(and excerpt from the introduction to the First Volume of Srimad Bhagwatam. The following is part of the life-sketch of Lord Chaitanya Who lived in the Sixteenth Century in India and is considered to be the fullest incarnation of Krishna.)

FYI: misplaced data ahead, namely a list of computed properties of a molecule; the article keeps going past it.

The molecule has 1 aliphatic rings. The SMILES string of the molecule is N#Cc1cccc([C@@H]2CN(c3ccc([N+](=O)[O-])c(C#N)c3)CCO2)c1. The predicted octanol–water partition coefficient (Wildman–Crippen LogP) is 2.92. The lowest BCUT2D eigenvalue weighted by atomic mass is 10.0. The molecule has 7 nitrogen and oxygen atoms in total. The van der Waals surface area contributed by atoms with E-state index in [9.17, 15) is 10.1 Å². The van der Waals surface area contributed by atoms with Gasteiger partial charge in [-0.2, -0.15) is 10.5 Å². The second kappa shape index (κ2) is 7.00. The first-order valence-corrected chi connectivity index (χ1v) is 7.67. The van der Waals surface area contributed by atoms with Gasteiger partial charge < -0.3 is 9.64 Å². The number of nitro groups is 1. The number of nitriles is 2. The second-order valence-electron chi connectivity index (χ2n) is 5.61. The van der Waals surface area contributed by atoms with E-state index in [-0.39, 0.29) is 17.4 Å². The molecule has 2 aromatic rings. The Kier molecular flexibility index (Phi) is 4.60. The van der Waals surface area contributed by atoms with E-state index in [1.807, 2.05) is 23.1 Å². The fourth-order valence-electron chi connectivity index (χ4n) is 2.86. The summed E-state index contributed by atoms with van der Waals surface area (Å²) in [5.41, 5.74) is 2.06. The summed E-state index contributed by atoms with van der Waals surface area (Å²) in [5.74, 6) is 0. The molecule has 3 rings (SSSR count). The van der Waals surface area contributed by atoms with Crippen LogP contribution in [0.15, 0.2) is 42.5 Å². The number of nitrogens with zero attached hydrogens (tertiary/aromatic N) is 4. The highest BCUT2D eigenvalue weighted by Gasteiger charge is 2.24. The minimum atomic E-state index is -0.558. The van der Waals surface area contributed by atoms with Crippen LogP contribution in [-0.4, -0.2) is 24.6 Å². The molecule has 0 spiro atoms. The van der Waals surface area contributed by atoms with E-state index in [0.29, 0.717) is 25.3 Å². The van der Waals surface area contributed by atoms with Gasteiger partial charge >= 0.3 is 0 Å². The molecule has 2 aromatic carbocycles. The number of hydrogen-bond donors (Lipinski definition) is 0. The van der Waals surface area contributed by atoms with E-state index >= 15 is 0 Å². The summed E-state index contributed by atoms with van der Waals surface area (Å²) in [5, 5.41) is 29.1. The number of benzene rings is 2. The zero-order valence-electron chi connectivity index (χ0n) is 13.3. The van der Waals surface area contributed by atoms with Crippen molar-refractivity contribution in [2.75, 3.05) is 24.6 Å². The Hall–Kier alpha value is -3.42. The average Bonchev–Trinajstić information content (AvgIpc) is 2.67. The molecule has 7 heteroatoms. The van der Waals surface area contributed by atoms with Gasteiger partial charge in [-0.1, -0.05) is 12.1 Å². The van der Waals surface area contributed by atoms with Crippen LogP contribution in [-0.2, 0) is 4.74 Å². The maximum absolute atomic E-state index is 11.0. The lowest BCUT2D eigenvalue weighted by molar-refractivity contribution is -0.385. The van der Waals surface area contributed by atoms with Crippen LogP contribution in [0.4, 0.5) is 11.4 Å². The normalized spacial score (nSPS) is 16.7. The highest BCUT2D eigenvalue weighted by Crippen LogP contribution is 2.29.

The Lord was then married with great pomp and gaiety and began to preach the congregational chanting of the Holy Name of the Lord at Nabadwipa. Some of the Brahmins became envious of His popularity and put many hindrances in His path. At last these Brahmins complained about the matter before the Muslim Magistrate at Nabadwipa. Bengal was then governed by Pathans and the Governor of the Province was Nawab Hussain Shah. The Muslim Magistrate of Nabadwipa took the complaints of the Brahmins seriously, and at first he warned the followers of Nemai Pandit (Lord Chaitanya) not to chant the Name of Hari loudly. But Lord Chaitanya asked His followers to disobey the orders of the Kazi and they went on with their Samkirtan party as usual. The Magistrate then sent constables and broke some of the Mrindangams (drums) which were being used in Kirtan. When Nemai Pandit heard of this incident, he organized a civil disobedience movement at Nabadwipa. He is the pioneer of the civildisobedience movement in India for the right cause. He organized a procession of one hundred thousand men with thousands of Mrindangams, and the procession passed over the roads of Nabadwipa without any fear of the Kazi who had issued the order. At last the party reached the house of the Kazi, who went upstairs out of fear of the mass movement. The men, assembled there at the house of the Kazi, showed a haughty disposition, but the Lord asked them to be peaceful. At this time the Kazi came down and pacified the Lord by addressing Him as his nephew. He said that Nilambar Chakrabarty was called by him "Chacha", or "uncle," and as Srimati Chachidevi the mother of Nemai Pandit became his sister. He asked Nemai Pandit whether a sister's son can be angry with his maternal uncle. Why should be not be respected? In this way, the whole incident was mitigated, and there was a long discussion of the Koran and Hindu Shastras between the two learned scholars. The question of cow-killing was also raised by the Lord and they properly replied with reference to the order of Koran. The Kazi also questioned the sacrifice of cows mentioned in the Vedas, and the Lord replied that the sacrifice of cows mentioned in the Vedas is not considered cow-killing. In thatsacrifice an old bull or cow is sacrificed to give it a fresh, younger life by the power of the Vedic Mantra. In the Kali Yuga (the present age of discontent) such cow sacrifice is forbidden on account of the absence of learned Brahmins able to conduct such ceremonies. In the Kali Yuga, therefore, all Yajnas (sacrifice) is forbidden because it is a useless attempt by foolish men. In the Kali Yuga only the Samkirtan process is recommended for all practical purposes. The Kazi was convinced, and he became a follower of the Lord. He declared that thenceforward no one was to hinder the Samkirtan Movement started by the Lord. The Kazi's crematorium is still existent within the area of Nabadwipa, and all Hindu pilgrims go there to show their respects. The Kazi's descendants were residents of Nabadwipa, but they never objected to Samkirtan, even during the days of the Hindu-Muslim riots.